Most errors in one season: Major League Baseball

The most errors in one season was accomplished by shortstop Billy Shindle of the 1890 Philadelphia Quakers. He bobbled the ball 119 times in one season. At least he was 2nd in the league with 182 hits. Billy was a DH before its time.

But bad fielding was part of the game back then. Here’s the most errors committed for one season for each decade.

Notice how there’s less errors for each decade? That’s cuz they stopped putting pine tar in their ear. No, just better gloves and better fields.

It cracks me up how Jose Valentin has committed the most errors for one season in the 2000’s.

Enjoyed this blog post?

Join the creatives who receive thoughtful Spudart blog posts via the email newsletter


This site uses Akismet to reduce spam. Learn how your comment data is processed.

newest most voted
Inline Feedbacks
View all comments
16 years ago

Did you know that a player can only be charged with an error if he touches the ball? I think that’s the dumbest rule in baseball. Jacque Jones misplayed so many balls for the cubs this year, but wasn’t charged for them cuz he didn’t touch the ball. He would be a candidate for the most errors this decade. But he is the lucky benefactor of the current rule system.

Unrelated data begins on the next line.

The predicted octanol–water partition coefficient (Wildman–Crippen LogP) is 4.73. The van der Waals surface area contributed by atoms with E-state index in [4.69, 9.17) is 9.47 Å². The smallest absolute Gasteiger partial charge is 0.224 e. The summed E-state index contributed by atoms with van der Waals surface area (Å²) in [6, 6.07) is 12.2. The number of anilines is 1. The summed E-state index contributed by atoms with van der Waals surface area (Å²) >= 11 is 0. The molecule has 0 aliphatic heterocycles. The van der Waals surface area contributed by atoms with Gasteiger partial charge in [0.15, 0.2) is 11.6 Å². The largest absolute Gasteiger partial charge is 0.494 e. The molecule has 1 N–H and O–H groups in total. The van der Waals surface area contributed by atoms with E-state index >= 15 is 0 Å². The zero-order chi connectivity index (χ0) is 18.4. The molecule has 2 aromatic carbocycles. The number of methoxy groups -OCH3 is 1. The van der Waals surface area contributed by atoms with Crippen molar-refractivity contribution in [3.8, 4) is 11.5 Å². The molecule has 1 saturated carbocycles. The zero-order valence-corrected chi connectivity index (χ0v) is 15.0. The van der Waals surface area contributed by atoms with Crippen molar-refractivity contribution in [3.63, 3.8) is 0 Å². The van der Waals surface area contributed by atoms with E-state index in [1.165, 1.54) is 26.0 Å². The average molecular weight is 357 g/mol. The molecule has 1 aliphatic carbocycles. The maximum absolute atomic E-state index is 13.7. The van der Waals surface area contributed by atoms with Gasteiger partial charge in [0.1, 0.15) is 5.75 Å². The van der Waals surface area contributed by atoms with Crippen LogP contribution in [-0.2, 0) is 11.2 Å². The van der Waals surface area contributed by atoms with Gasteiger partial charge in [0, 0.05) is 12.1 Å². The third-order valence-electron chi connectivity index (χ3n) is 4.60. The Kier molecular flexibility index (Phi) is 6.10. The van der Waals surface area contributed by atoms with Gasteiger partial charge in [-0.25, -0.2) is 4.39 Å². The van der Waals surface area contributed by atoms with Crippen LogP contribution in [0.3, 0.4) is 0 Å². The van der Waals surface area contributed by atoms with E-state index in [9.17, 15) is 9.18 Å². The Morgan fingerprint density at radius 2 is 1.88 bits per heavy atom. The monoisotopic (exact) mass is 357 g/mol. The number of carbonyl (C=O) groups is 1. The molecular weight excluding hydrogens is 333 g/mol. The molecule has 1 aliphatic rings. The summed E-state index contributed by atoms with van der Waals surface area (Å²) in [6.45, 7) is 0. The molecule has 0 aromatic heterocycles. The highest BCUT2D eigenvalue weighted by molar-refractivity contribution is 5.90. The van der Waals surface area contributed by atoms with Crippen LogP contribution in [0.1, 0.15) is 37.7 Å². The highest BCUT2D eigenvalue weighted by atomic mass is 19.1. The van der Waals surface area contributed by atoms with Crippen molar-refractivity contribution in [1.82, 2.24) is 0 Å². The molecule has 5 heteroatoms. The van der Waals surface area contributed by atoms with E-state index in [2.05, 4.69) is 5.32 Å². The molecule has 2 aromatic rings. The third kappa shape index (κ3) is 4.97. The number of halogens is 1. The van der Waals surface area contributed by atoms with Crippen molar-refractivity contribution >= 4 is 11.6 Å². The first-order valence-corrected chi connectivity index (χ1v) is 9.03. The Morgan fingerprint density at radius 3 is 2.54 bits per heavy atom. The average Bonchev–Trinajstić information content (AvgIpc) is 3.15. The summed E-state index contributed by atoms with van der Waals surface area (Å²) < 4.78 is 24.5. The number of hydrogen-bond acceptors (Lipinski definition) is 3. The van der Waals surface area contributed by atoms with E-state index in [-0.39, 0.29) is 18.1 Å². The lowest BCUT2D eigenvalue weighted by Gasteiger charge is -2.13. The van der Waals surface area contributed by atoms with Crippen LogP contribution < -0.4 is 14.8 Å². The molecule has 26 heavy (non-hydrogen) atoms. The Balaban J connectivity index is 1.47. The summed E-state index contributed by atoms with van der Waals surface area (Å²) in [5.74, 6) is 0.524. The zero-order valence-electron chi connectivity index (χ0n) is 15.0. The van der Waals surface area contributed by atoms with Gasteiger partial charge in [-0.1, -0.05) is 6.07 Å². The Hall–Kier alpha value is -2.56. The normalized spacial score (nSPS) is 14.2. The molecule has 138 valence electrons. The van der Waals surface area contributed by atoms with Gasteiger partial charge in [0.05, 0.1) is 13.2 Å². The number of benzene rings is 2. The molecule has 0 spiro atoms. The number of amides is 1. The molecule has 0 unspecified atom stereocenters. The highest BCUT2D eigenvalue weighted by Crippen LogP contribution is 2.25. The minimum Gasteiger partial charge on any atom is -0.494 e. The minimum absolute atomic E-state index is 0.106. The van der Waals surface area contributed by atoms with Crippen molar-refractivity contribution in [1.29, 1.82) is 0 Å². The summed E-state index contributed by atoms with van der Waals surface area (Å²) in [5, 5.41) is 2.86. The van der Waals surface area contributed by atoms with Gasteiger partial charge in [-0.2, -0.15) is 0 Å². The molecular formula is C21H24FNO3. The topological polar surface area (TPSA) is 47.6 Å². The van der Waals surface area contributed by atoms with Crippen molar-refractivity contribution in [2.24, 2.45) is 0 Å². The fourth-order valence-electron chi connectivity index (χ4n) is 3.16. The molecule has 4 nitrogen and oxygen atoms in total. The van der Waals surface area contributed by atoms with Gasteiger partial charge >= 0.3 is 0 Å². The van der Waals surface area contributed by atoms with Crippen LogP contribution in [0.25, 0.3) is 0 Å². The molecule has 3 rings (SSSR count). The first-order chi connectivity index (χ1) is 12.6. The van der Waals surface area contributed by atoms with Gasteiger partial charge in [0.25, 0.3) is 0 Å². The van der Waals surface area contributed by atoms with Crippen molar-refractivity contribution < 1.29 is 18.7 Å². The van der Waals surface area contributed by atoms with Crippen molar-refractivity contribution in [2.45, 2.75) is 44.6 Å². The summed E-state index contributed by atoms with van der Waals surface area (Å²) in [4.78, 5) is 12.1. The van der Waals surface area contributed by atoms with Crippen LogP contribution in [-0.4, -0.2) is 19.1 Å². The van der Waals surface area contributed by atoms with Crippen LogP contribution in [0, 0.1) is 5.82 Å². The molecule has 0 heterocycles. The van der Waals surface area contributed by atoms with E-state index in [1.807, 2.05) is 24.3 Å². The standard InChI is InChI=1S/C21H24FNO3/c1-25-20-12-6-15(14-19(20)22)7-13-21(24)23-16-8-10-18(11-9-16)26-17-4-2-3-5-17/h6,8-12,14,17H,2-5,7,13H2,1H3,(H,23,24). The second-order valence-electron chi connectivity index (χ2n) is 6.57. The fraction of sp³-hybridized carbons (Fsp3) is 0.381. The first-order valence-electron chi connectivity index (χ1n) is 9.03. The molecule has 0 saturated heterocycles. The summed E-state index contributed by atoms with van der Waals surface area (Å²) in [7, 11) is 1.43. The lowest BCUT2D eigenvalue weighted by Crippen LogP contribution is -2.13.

15 years ago

Hi, I’m intrigued by a player’s errors-to-rbi ratio ever since Julio Lugo is making a run at 1-for-1 this season. Anyone know where I can find a list of folks (everyday players) who have exceeded their rbi total with errors in any given season? From the list above, it would appear, in the modern era, that Brancato and Offerman accomplished the “feat” in their top-of-the-decade years. I’m sure there are a few more, but I’m also sure that Julio Lugo is making a sincere run at a remarkable baseball statistical feat.

14 years ago

False. You do not have to touch the ball for it to be considered an error. For example, if you trip moving over to scoop up a weak grounder and never touch the ball, you will receive an error, even if another fielder eventually fields the ball. So, your “dumbest rule in baseball” is fortunately not a rule. If you’d like confirmation you may (a) check the rules or (b) see Leonard Koppett’s excellent story about this in “A Thinking Fan’s Guide to Baseball.”

Would love your thoughts, please comment.x